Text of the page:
There’s also the question around regulatory approval. Conventional systems often face regulatory concerns over product purity and potential adventitious agents from the use of animal-derived raw materials and infection of patients. With plants, these concerns are avoided altogether as no animal-derived products are used in any part of the manufacturing process, either upstream or downstream.

These advantages all culminate in plant expression generally being much more cost-effective and facilitating greater R&D throughput, so surely it’s worth a try?

National Apprenticeship Week 2019

National Apprenticeship Week 2019

To mark National Apprenticeship Week, we asked our talented Apprentice Laboratory Technicians, Joe and Karen, to share their experiences of the programme.

        

Joe Ball

I joined Leaf Expression Systems in August 2017 after finishing my A-levels in Maths, Further Maths and Physics. I chose this route instead of accepting my offer to study a degree in physics because I wanted to gain a recognised qualification and work experience at the same time. I also believe that learning about a topic and then putting that knowledge straight into practice is a great way to learn.

During my time at Leaf I have been taught a lot of theoretical and practical knowledge and techniques like: agroinfiltration, plate streaking, culture growing, protein purification, media/buffer/solution creation, and more. I have also learned a great deal about the safety precautions and training involved and how important safe operating procedures along with risk assessments are in this industry, especially when using expensive and potentially hazardous equipment (if untrained) such as: autoclaves, orbital shakers/incubators, heat stirrers, infiltrators. This is alongside the use of a vast range of chemicals, buffers, solutions and more.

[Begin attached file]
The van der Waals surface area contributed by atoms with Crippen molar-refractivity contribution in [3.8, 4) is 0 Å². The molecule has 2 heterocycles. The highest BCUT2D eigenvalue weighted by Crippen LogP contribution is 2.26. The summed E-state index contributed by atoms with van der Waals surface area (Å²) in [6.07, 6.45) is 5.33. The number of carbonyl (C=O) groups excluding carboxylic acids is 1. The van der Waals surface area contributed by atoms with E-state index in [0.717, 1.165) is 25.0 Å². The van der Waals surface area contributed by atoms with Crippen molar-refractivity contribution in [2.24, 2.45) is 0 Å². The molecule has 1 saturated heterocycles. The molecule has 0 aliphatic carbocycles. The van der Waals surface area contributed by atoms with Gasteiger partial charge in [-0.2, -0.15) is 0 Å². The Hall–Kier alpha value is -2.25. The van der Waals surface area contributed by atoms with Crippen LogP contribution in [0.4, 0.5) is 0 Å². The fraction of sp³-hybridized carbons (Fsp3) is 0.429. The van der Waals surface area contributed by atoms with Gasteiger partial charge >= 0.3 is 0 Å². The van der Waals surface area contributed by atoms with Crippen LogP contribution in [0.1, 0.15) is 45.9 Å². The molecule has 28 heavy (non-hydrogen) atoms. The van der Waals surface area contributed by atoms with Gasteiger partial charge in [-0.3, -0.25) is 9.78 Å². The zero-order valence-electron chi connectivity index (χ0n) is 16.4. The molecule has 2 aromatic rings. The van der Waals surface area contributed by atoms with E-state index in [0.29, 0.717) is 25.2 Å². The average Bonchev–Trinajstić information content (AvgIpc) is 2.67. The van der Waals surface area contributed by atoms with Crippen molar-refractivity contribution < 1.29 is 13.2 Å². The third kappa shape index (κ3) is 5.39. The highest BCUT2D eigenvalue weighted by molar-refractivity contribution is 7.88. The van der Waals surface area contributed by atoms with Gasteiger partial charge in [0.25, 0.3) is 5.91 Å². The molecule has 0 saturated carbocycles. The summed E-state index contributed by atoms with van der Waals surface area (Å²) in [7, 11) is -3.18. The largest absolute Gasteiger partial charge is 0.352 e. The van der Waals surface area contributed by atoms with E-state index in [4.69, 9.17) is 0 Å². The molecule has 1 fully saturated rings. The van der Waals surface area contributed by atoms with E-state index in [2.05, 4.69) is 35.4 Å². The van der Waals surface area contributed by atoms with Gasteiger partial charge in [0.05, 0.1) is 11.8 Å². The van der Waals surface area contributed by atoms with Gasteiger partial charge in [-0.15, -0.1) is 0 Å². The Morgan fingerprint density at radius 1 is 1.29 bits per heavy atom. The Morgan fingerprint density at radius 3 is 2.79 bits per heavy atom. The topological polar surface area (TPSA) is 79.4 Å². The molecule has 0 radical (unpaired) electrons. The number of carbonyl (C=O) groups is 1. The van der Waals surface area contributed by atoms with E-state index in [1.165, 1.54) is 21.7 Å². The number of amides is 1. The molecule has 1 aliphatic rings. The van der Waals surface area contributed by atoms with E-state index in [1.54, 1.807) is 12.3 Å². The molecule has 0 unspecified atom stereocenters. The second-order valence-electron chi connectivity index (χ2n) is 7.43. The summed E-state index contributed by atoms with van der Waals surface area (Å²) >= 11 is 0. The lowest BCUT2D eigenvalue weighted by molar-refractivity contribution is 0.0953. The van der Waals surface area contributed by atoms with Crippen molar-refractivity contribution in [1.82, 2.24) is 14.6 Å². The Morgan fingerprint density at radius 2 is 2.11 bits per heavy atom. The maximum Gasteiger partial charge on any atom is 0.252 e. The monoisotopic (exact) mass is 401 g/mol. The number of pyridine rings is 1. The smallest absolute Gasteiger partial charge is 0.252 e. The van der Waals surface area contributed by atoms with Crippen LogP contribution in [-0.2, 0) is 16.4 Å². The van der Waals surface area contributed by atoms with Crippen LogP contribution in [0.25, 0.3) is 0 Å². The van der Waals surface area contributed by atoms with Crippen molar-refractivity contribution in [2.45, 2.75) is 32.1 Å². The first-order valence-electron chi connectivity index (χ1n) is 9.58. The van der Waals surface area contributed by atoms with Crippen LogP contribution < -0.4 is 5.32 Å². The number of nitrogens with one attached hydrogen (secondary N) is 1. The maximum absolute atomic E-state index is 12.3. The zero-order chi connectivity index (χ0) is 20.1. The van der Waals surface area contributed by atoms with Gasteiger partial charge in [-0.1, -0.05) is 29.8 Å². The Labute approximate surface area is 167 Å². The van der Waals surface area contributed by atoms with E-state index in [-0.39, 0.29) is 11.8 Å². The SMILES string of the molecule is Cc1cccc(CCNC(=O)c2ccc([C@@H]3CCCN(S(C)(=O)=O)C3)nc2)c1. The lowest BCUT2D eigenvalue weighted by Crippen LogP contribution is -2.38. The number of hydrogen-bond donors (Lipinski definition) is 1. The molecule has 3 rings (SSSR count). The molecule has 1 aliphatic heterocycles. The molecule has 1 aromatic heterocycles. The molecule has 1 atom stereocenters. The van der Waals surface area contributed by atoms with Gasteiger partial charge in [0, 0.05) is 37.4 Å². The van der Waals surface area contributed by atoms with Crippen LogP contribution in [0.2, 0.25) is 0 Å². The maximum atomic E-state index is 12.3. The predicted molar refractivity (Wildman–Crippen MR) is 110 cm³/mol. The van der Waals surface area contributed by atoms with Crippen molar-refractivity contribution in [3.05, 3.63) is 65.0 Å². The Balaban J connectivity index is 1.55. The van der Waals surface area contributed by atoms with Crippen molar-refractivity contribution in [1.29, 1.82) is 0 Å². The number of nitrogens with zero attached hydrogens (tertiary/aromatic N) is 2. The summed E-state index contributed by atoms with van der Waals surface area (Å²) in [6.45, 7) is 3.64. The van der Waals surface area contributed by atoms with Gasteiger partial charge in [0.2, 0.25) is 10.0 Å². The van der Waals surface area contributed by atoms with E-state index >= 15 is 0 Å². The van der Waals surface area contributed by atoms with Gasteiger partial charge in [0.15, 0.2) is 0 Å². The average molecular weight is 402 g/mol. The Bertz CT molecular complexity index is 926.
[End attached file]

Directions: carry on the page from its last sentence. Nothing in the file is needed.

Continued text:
This role has surpassed my expectations and I have learned so much more than I thought I would. It has also developed my skills in areas like team working, communication, planning and research, and self-management to name a few. Overall it has been massively positive experience and I would recommend this route.

 

Karen Annison

I left school with science GCSEs & A-Levels, I wanted to pursue a career in science, but I wasn’t interested in going to university, so I started looking for apprenticeships within the science field.  I spotted the advert for this apprenticeship which seemed like an opportunity to get a qualification through working as I prefer to learn through hands-on experience instead of working in a classroom.

In the 18 months that I’ve been an apprentice, I’ve learned more than I thought I would, and I’ve been able to put practical techniques that I learned at school into use working within this company. The key things that I have learned include writing SOPs and EHS documentation, as well as key transferable skills such as pipetting and microbiological techniques. I also sit on the EHS committee and I am a first aider within the company. I would like to carry on working in the science sector and progress up the career ladder and work through the different fields within                                                          the industry.

 

 

 

CEO Update from Simon Saxby

Having been CEO of Leaf Expression Systems for 3 months, the following thoughts have struck me about the company and our Hypertrans® transient plant expression technology, and about our industry.